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Mercury Rain

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March 10, 2020
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March 10, 2020

Mercury Rain

New propulsion systems for rocket engines would use mercury as a fuel, which could run the risk of spreading toxic chemicals through Earth’s atmosphere.

New propulsion systems for rocket engines would use mercury as a fuel, which could run the risk of spreading toxic chemicals through Earth’s atmosphere.

NASA experimented with mercury in the 1960s because it’s a low-cost, high-power option for ion engines. Startup Apollo Fusion has discovered a new approach to using mercury—but again, there’s a catch. Mercury is heavier than the xenon and krypton powering other ion engines in use today.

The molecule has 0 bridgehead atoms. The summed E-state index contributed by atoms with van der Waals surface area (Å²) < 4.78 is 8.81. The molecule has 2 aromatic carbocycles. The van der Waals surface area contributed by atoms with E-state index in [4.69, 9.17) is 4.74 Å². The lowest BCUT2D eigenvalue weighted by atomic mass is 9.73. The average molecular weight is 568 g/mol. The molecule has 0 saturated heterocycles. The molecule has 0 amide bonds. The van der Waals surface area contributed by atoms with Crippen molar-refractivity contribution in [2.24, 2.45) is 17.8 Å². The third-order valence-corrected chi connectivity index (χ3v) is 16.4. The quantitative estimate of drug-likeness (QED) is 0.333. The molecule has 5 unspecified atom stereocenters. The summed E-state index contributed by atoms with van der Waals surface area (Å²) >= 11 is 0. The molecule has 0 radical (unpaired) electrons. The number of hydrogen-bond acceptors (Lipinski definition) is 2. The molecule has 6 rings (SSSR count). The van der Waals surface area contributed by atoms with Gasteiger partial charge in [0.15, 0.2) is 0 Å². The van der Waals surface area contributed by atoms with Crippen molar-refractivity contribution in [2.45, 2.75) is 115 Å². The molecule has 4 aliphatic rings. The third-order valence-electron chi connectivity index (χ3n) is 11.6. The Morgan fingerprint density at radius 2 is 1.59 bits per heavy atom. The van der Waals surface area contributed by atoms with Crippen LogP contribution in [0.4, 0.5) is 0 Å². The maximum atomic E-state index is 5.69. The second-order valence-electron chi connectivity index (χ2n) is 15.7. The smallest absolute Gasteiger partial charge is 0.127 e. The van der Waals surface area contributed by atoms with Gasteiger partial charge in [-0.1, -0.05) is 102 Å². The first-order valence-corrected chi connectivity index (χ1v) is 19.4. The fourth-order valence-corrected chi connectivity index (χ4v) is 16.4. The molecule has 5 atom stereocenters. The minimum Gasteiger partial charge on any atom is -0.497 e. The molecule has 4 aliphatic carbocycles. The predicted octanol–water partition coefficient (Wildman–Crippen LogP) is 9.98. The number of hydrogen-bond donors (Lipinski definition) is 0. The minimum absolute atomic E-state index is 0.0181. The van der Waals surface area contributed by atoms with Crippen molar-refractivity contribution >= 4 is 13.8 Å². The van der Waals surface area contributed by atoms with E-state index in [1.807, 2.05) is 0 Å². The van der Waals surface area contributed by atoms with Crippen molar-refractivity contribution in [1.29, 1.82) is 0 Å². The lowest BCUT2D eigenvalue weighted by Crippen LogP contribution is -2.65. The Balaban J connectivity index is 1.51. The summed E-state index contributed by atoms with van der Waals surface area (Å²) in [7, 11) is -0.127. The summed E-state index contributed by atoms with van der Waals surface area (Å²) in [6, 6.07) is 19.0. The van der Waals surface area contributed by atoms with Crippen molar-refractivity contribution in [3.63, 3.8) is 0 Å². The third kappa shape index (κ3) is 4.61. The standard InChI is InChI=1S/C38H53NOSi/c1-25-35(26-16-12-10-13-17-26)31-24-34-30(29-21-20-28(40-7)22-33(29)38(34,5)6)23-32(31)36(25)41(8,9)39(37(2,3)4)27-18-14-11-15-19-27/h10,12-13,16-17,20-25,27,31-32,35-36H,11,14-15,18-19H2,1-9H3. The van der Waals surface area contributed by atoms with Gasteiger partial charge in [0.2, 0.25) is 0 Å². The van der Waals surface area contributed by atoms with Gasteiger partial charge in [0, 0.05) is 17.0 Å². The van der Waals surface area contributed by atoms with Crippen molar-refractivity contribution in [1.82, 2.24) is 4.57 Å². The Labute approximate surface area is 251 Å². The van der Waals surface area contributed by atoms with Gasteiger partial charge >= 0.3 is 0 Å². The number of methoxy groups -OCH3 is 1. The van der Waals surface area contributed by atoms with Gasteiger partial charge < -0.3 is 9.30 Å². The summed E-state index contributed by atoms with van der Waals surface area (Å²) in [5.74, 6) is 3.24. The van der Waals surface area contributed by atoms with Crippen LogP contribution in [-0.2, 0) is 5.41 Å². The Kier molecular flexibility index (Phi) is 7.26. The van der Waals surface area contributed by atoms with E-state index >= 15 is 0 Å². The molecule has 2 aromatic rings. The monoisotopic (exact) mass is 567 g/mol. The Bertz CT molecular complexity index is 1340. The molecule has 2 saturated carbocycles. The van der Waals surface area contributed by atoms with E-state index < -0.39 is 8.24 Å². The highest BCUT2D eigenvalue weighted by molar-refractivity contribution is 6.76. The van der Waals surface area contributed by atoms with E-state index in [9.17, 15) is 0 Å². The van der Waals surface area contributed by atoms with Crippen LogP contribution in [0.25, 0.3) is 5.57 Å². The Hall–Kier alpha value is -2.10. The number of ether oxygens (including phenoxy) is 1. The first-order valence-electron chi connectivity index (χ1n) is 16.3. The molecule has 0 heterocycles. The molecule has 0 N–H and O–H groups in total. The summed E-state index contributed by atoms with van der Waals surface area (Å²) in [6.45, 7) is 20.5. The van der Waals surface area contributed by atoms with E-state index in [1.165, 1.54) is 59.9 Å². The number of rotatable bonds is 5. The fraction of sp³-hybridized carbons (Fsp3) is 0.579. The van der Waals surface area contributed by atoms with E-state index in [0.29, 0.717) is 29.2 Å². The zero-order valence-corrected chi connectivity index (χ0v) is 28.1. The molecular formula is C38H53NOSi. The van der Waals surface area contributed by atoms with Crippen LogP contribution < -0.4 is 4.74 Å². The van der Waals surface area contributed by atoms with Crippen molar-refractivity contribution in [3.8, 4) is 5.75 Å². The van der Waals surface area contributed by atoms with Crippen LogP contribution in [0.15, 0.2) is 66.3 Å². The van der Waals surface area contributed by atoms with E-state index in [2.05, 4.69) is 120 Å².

What customers might save on costs could pollute the atmosphere in potentially harmful ways. While the U.S. government has tried to reduce our mercury emissions since the 1990s, longstanding regulations do not specifically cover spacecraft hovering above us.

The Federal Aviation Administration requires companies to disclose hazardous materials, but this doesn’t include satellites. It’s an area where, yet again, technology has leapt beyond our governing agencies and the policy they write.